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  • Average Reading Time: Less than 3 minutes

colleague expressing empathy in the workplaceIn a previous post, Return from the 2nd Canadian Positive Psychology Conference, I wrote about the revolutionary work being done in our educational systems to build resilience and overall state of happiness for our children. One specific workshop introduced an international organization and its two programs dedicated to building caring, peaceful, and civil societies through the development of empathy in children and adults. Roots of Empathy and Seeds of Empathy are evidenced-based programs that have shown significant effect in reducing levels of aggression among school children while raising social and emotional competence and increasing empathy. I was led to wonder how today’s children will transform the workplace with well-developed empathic behaviour.

Empathy in Everyday Conversations

In everyday conversations – whether with friends, family or coworkers – most of us have an empathy deficit – or at least we don’t express empathy enough.

Everyone wants to be seen, heard and appreciated. However, not that many people—especially in workplaces—know how to communicate empathy so that others feel seen, heard and appreciated.

Most of us are too focused on conveying our own messages.

“Self-absorption in all its forms kills empathy, let alone compassion. When we focus on ourselves, our world contracts as our problems and preoccupations loom large. But when we focus on others, our world expands. Our own problems drift to the periphery of the mind and so seem smaller, and we increase our capacity for connection—or compassionate action.” ~ Psychologist Daniel Goleman, Social Intelligence: The New Science of Human Relationships (Bantam, 2007)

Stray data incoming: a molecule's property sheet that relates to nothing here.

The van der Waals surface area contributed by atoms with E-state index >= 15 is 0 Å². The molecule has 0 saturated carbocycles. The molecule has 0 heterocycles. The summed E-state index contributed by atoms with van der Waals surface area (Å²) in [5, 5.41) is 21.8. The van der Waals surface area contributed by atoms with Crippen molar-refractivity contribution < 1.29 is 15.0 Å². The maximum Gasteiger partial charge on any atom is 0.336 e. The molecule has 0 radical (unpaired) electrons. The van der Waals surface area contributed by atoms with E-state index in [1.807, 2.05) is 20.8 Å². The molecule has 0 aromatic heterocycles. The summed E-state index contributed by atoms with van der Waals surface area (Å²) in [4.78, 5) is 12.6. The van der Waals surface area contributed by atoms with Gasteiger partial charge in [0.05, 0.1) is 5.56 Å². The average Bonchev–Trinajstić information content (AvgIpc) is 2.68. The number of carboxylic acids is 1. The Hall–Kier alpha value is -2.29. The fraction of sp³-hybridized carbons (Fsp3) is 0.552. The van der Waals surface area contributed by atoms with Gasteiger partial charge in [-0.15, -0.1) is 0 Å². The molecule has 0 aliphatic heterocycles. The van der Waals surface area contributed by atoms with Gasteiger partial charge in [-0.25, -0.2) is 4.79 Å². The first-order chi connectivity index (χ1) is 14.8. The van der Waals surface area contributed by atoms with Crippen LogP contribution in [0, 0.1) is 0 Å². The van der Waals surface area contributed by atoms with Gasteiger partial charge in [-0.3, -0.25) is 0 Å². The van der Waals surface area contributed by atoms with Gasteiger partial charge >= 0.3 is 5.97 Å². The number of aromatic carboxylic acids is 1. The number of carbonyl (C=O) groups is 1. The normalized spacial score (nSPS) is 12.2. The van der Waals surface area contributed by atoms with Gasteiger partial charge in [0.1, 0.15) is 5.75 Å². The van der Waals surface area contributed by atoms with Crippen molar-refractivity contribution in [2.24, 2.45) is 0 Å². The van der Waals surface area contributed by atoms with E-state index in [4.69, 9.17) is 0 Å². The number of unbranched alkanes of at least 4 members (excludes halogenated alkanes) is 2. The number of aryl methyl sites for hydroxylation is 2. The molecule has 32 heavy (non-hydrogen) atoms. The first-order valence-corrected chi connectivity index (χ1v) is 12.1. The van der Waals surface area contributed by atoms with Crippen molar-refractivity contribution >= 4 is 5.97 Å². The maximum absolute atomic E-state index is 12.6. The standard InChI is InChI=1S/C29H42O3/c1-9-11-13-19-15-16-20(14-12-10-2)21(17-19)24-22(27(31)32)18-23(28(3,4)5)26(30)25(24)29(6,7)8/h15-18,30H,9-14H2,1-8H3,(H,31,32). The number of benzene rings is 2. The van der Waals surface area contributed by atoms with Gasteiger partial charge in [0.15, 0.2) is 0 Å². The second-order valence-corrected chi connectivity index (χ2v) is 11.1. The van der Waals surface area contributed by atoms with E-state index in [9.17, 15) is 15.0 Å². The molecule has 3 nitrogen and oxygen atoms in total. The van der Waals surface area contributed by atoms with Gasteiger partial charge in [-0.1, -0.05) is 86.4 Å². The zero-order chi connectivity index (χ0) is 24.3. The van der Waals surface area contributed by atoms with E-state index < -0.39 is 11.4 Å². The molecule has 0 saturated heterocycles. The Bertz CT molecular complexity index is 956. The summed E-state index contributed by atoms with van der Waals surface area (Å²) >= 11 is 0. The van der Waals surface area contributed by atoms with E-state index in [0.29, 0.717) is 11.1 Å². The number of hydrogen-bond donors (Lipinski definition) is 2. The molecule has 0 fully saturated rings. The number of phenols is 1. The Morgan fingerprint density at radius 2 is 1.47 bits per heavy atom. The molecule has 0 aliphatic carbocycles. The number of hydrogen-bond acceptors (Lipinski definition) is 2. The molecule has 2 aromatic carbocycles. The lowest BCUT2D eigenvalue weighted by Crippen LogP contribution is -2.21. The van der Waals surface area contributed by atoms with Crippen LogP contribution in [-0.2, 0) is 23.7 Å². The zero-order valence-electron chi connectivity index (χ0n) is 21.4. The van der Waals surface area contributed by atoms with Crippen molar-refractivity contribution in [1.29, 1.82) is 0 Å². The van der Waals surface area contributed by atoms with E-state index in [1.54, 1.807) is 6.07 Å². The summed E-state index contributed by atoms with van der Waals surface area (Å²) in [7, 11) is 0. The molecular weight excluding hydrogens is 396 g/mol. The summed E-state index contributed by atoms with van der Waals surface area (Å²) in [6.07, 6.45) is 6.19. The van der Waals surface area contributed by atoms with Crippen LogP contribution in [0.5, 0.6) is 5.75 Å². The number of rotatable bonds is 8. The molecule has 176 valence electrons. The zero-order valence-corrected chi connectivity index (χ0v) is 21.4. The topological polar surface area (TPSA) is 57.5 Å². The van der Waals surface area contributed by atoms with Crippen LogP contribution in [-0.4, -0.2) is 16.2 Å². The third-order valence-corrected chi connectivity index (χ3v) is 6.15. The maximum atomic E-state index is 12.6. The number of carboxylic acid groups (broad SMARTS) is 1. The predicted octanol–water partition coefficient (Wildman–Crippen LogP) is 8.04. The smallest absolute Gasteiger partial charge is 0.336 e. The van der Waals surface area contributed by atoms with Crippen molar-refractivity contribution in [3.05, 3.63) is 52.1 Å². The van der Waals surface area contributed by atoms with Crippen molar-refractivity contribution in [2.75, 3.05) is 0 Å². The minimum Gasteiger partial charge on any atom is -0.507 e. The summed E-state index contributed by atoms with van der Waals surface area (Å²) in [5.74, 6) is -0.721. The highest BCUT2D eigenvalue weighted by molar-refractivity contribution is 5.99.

“Warm and Fuzzy” in the Workplace?

Empathy isn’t defined as having warm feelings for all of humanity as we strive for peace on Earth. It’s not about “warm and fuzzy” feelings for someone else (although that may well happen). Empathy involves understanding others’ thoughts and feelings—gaining true awareness by asking questions and actively listening.

Relationships are built on empathy. Unfortunately, many people erroneously assume they’re empathetic. Poorly expressed or absent empathy leads to misunderstandings, lack of trust and uncooperative friends/family/colleagues.

Poorly expressed empathy occurs in a conversation that begins with something like “I understand how you feel.” On the other hand, well-expressed empathy begins with something like “That must be so difficult for you.” A subtle difference that changes the focus and impact.

The Consequences of Lack of Empathy

Superficial connections with colleagues are often accepted as the norm. We let superficiality slip into our relationships with friends and family. We sometimes default to using humour as a handy substitute for getting to know and understand each other. How often have you heard sarcasm used to minimize and trivialize a person’s feelings?

The lack of empathy has wide-reaching consequences. No one intends to keep others at a distance, but that’s what happens when we pay insufficient attention to others’ emotions. Perhaps we’re afraid of coming across as overly touchy-feely and go to the other extreme: relying on logic and common sense, ignoring all feelings. Neither extreme benefits our relationships or communication efforts.

Communication is never a one-way street. While people want to hear what you have to say, they are more interested in knowing that you care about them. Theodore Roosevelt said it well: “Nobody cares how much you know, until they know how much you care.”

Connecting Empathy with Trust and Influence

Empathy lubricates authentic connections, allowing us to build trust and influence. It requires more than just seeing and feeling. It’s more than simply “walking in the other’s shoes.” It’s about describing every blister and cut, every triumphant step. It’s mirroring the other person’s experience.

A measure of empathy exists as part of your Emotional Intelligence (EQ). Perhaps there ought to exist a measure of empathy as part of your IQ and as part of learning to be conversationally intelligent. Programs like Seeds of Empathy and Roots of Empathy are giving our children a good head start. Just like verbal and mathematical abilities, you can improve your empathy skills.

Taking empathy to the next level in the workplace is something I focus on when working with clients to create great places to work and build great profits. Find out how to take your empathy to another level. Contact me at patricia@maestroquality.com, at 905-858-7566, on LinkedIn, or on Maestro’s Facebook page.